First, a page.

Understand your “here and now” to build a greater future
“It is what we make out of what we have, not what we are given, that separates one person from another.”
Mandela’s future-focused efforts have always been based on “here and now”. It’s the ability to see reality as it really is and make decisions based on facts knowing exactly the resources available. Nelson Mandela excels in making the best out of his own skills, gifts and potential. He is also exceptional in seeing the talent, skills and potential in others. Throughout his life he has shown an unbelievable strength of character, patience and humility. He was unsure of his future but confident in his own greatest strengths: fearlessness, passion and dedication. He showed that our human life has the greatest value. With a natural ability to influence he could always count on the support of those around him. He respected and appreciated their skills and knowledge that were there, available and needed at the time, to build a better future.
“I am fundamentally an optimist. Whether that comes from nature or nurture, I cannot say. Part of being optimistic is keeping one’s head pointed toward the sun, one’s feet moving forward. There were many dark moments when my faith in humanity was sorely tested, but I would not and could not give myself up to despair. That way lays defeat and death.”
The Elders (http://www.theelders.org/) was a concept that emerged as a result of a conversation between entrepreneur Richard Branson and the musician Peter Gabriel. “The idea they discussed was simple: many communities look to their elders for guidance, or to help resolve disputes. In an increasingly interdependent world – a ‘global village’ – could a small, dedicated group of individuals use their collective experience and influence to help tackle some of the most pressing problems facing the world today?” In July 2007 they launched the group having support from such “global elders” as Nelson Mandela, Archbishop Desmond Tutu, Kofi Annan or Jimmy Carter.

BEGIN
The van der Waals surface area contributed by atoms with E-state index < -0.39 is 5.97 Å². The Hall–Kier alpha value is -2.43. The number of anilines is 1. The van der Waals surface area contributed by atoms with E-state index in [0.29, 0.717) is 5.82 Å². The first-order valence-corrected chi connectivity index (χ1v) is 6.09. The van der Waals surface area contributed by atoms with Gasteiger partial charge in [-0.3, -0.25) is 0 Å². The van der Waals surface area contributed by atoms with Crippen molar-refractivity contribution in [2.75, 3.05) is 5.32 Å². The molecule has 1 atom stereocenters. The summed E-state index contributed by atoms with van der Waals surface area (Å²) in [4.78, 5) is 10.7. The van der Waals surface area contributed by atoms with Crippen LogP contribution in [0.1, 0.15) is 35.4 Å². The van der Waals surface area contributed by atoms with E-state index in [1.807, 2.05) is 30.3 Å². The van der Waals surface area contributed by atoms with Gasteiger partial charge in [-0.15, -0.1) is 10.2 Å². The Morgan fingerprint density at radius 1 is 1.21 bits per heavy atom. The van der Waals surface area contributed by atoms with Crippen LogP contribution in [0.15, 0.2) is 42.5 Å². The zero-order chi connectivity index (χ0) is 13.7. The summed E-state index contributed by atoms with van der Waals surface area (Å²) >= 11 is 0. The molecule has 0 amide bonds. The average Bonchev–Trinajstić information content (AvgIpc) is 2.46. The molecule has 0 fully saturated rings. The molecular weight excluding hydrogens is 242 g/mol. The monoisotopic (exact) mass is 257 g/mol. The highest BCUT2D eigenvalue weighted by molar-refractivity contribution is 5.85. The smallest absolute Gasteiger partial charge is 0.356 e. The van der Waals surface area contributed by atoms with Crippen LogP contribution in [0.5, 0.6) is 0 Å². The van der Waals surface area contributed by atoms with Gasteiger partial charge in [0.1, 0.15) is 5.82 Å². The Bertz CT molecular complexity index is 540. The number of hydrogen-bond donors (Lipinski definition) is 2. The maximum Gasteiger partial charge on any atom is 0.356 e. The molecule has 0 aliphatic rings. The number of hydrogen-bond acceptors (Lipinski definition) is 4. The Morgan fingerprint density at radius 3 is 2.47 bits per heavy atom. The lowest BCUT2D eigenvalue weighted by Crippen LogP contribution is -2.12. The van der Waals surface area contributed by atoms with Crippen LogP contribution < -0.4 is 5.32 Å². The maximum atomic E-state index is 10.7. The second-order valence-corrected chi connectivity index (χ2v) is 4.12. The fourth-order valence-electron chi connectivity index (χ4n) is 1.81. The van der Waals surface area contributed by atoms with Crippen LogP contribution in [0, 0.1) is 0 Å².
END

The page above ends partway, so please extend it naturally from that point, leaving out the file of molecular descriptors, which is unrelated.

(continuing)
What if your possibilities are greater and your potential is much greater than you think? What if you are capable of so much more and have so much more to offer? Do you know and appreciate the knowledge and skills that you have right now? Do you fully understand your current circumstances and fully benefit from the support system that you have around you?
It’s a normal human tendency that our attention goes toward what we don’t have as opposed to the wealth we already have in our personal “treasury”. Take stock and review what’s in your personal “bank account” – your life experiences and achievements. Be honest with yourself and work from a place of clarity. Keep your head pointed towards the sun. Shift your focus from what can’t be done towards what can be achieved with the assets available to you, right now in yourself and others.
Understand first before you ask to be understood. Aim for “Win-Win” situation.
“One of the things I learned when I was negotiating was that until I changed myself, I could not change others.”
According to Mandela’s official biography, during his years in prison he developed an ability to relate to people on a wide variety of different levels. He became a skilled negotiator, effectively representing and standing for the rights of others. It was during this time that he gained his understanding of leadership and the role of a leader. The author of Mandela’s official biography described his gift as an ability to know ” how to turn his warders into his dependents” and “eventually become master in his own prison”. There is no doubt that throughout his life he showed a natural ability to connect with those around him, an ability to not only understand but also to persuade.
“Know your enemy — and learn about his favorite sport.”
One of the prime examples of his exceptional leadership skills was the time of the Rugby World Cup played in South Africa in 1995. Thanks to Mandela’s efforts and ability to influence, the South African “Springbok” team united the entire country. At that moment the nation, so racially divided and torn by its past, became one for a common goal – the game.